12. 2F/2F

    2F/2F Member

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    There is an active thread about this on DPUG at this very moment.

    You don't need bellows or an enlarger lens; it is overkill. Think about the magnification needed. Using FX format, a 50mm macro lens with a 50mm extension tube would be the most you would need, unless you were copying frames smaller than 35mm. You may not even need the extension tube if using APS-C format.
     
  13. tkamiya

    tkamiya Member

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    Let me see what happens if I do this...

    DSLR
    SCANNER

    ..... ducking for cover
     
  14. Chan Tran

    Chan Tran Member

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    Speaking of enlarging lenses. I used the 135mm, 105mm, 80mm, 50mm and 40mm enlarging lenses on my bellow. I have choice of different focal lengths, very high magnification with the shorter lenses, results are very good and cheap.
     
  15. David A. Goldfarb

    David A. Goldfarb Moderator Staff Member

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    Title updated, since the issue of using enlarger lenses for copying negs and transparencies is relevant to APUG, but digital copy work is better discussed on APUG's sister site, DPUG.org in threads like this one--

    http://www.dpug.org/forums/f6/scanning-dslr-2185/
     
  16. lauge

    lauge Member

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    @Chan Tran, which of the focal length did you have most success with?

    @2F/2F, yes, I started a thread on dpug after M.A.Longmore made me aware of it, don't know if it's rude to keep this thread alive but thought you might know a bit more about enlarger lenses?
     
  17. Chan Tran

    Chan Tran Member

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    If I remember correctly the lens that I used back in the day was a 50mm lens for slide copying. The unit that I used looks kind of like this Beseler unit but it wasn't Beseler ( I can't think of the brand now).
    http://www.angelfire.com/oh/ohiodeal/images/bes4102a.jpg
    Today like I said I don't do slide copying any more, but for general close up I like the 105 and 80mm lenses best. The 50mm lens gets a bit too high magnification for most of my pictures. I used an F3 with the 6x viewfinder and Nikon PB-6 bellow. I get a 39mm screw mount to Nikon F adapter to mount the lenses. I don't reverse the lens. I may get better result reversing the lens but I have not tried due to the difficulty of mounting the lenses on the front filter thread.
    The 80mm would give me a 1:1 magnification. The 105mm give me good working distance and can focus to about 30 ft. The 135mm I can focus all the way to infinity but magnification isn't very high at the close end. Good for flower shot or something like that. I rarely use the 50mm lens or 40 mm lens.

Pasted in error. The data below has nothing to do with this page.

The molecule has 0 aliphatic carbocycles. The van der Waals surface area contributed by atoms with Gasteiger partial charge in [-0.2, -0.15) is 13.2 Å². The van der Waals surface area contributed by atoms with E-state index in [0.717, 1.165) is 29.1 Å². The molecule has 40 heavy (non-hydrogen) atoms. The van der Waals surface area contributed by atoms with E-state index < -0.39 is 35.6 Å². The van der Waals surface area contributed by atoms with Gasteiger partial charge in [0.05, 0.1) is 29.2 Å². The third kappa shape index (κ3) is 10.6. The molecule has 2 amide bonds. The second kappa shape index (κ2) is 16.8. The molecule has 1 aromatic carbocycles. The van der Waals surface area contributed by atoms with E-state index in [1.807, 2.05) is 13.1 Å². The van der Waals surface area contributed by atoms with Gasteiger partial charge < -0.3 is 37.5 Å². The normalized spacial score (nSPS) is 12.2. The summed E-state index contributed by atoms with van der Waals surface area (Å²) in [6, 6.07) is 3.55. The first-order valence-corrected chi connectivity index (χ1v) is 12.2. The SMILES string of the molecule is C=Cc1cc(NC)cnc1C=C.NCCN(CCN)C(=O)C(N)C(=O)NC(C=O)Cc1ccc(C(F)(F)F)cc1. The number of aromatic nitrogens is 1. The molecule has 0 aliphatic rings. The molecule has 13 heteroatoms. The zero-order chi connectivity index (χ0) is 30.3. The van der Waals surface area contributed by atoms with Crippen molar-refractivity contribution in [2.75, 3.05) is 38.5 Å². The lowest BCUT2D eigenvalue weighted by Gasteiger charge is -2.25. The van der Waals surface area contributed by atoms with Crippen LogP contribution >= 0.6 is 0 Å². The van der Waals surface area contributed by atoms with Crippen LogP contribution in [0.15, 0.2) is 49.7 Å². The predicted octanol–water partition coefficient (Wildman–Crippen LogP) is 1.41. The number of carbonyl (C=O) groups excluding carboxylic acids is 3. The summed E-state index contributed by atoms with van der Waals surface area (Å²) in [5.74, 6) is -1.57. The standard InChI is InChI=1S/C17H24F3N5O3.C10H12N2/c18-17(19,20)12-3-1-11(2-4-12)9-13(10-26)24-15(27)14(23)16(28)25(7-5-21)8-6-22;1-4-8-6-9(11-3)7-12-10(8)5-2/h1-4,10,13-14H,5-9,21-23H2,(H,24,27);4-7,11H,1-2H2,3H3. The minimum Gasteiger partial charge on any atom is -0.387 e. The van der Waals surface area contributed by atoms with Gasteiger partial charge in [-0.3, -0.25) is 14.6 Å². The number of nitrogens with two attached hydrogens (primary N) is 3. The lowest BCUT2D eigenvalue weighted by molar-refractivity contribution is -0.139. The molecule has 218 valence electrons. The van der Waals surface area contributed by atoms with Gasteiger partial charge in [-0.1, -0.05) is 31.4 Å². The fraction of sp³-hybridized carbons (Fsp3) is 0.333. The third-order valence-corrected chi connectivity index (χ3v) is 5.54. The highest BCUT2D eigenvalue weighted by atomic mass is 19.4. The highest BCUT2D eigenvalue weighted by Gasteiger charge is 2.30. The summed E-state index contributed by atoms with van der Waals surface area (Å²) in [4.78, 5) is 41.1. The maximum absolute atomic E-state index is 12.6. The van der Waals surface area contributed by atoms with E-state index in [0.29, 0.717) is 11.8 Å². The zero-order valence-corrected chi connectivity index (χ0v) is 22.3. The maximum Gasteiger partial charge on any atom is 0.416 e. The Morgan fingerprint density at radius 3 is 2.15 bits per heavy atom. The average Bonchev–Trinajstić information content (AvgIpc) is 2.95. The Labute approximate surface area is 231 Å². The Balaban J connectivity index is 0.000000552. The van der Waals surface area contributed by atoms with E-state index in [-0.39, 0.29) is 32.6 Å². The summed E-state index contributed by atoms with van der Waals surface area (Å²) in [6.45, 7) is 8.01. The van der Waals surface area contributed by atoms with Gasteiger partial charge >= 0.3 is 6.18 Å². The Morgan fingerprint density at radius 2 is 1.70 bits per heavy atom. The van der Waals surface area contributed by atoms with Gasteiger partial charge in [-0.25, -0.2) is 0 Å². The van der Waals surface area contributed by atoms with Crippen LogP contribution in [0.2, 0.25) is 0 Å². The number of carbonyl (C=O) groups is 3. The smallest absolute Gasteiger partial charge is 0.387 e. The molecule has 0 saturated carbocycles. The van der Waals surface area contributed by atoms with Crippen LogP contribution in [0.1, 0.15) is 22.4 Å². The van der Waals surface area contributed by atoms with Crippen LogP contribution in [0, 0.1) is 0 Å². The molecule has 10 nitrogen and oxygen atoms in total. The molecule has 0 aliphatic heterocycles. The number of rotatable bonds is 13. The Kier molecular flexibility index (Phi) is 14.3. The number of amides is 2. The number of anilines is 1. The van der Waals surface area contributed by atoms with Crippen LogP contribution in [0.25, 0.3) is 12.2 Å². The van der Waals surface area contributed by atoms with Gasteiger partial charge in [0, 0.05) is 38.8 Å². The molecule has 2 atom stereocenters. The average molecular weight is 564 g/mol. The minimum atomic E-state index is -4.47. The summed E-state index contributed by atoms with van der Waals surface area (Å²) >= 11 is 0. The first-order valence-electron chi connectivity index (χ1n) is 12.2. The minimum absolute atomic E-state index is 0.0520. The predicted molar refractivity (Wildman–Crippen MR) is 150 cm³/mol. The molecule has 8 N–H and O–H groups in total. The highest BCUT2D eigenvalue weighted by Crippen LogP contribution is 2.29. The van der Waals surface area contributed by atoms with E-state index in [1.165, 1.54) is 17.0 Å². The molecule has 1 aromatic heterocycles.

18. Chan Tran

    Chan Tran Member

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    Thinking about your problem at hand, what I would do if I have to do slide duplication with a 35mm SLR (no scanning) is:
    I would remove the dichroic head off my Beseler CB-7 enlarger. Mount the tripod head on the enlarger column and mount the F3, 6x viewfinder, PB-6 bellow, enlarging lens on it. I would put the dichroic head on the baseboard upside down to use as a light source and thus I can dial in almost any kind of color correction I may need. I just need to find a way to hold the slide just above the color head. May be a mounted slide carrier and something to prop it a distance away from the light.
     
  19. 2F/2F

    2F/2F Member

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    This is really sounding way too complicated for a simple 1:1 flat copy. A backlit copy stand, a camera, and a 50mm lens with a 50mm extension tube (or a lens that can get to 1:1 on it's own) is all that is needed.
     
  20. John Koehrer

    John Koehrer Subscriber

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    s'not flat copy, tis film.
    The bellows will probably be overkill, but the enlarging lens will be much more compact and you don't need a stop down mechanism or helical.
    Keep in mind that with a 50 to get 1:1 you are going to be 50mm from the (film) and also 50mm from the subject.
     
  21. Chan Tran

    Chan Tran Member

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    My dear John! I think with a 50mm at 1:1 magnification the lens is approximately 100mm from the film/sensor and 100mm from the subject. I said approximately because I don't know where the nodal planes of the lens are.